Wednesday, February 18, 2015

Setting Goals

Does your school use Accelerated Reader? Mine does. We use it to encourage kids to read more, and to focus on the content which they demonstrate by taking and passing quizzes. Students are recognized for earning various levels of points depending on grade level. It is not used for grades.

One feature that I found sometime last school year was the ability to set goals with the students and for the kids to earn certificates. To set the goals and certification levels, you sign in to your teacher account and go to Record Books and Goals. If you use the STAR reading assessment, you can have the program set a beginning goal based on their reading level and how many minutes you expect them to read per day.

Since our school awards a special medal to students earning 40 points by the end of the year I made this our goal. I broke up the points across the 3 trimesters as 10 points for the first, 15 for the second and 15 for the third trimester. When the kids log on and work on a quiz, they can see their progress towards their goal.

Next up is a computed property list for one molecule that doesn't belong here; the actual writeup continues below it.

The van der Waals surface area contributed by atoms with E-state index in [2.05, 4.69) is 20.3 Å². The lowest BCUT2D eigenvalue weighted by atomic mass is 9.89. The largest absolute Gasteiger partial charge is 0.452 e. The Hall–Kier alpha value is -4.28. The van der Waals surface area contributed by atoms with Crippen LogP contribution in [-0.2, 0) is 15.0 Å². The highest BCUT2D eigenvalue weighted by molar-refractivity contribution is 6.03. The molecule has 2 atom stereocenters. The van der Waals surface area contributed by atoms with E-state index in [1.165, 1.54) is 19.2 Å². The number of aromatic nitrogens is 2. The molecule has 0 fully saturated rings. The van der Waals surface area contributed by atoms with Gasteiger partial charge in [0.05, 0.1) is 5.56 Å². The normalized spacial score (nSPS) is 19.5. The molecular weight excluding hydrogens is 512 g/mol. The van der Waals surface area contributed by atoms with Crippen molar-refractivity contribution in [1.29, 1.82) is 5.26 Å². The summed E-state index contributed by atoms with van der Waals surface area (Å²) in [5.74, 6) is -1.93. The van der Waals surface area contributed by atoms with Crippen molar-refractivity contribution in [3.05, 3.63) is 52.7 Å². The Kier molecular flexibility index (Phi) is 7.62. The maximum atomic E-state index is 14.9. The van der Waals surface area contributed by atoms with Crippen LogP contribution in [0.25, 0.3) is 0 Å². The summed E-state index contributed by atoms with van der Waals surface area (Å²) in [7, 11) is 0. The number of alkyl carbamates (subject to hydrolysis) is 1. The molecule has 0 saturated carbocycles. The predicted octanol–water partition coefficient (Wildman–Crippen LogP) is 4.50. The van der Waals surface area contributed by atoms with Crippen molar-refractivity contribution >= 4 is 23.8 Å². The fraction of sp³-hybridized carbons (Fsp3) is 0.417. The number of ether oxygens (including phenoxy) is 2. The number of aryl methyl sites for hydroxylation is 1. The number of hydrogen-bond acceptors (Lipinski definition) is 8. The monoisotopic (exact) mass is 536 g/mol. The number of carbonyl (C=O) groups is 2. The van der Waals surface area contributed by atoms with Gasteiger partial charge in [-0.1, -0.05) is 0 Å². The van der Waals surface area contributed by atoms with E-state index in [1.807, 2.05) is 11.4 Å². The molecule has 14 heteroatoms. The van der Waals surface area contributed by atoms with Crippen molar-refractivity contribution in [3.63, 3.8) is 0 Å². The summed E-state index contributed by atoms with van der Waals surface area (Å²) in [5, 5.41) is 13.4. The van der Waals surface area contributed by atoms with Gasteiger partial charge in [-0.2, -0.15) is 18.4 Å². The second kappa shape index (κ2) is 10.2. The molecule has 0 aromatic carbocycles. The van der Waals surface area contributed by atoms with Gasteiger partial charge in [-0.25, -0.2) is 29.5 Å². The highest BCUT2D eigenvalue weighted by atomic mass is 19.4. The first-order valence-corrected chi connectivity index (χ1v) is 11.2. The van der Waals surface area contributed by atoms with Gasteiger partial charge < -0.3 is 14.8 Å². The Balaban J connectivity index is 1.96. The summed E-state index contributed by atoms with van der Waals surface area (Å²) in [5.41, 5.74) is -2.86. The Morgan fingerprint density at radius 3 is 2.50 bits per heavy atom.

Many of my kids reached their goal before the end of the trimester. Now what? I asked them what each of them would like their goal to be next? We chatted about how much time they had and how many points they thought they could reach. The result? Students love to tell me that they reached their goal and ask me to set a new goal! Do I do it right then? Most often not. But we do find a time to set it for them. What happens if they don't reach this goal? Nothing. We talk about how far they've come by setting high goals. Here is an example of the goal info from the Home Connect login.

The certificates are in the same place as the goal setting. AR has certain criteria for the certificates. The goals and certificates they are working toward are visible on their page when they go to their account. Certification Criteria

Here are some of my kids with their current certificates.

If you have a supportive admin, see if you can send the kids down to the office to get the admin's signature on the certificate. The kids love it! This year several of my kids worked very hard to earn a certificate so our student teacher could sign it before her time with us was done.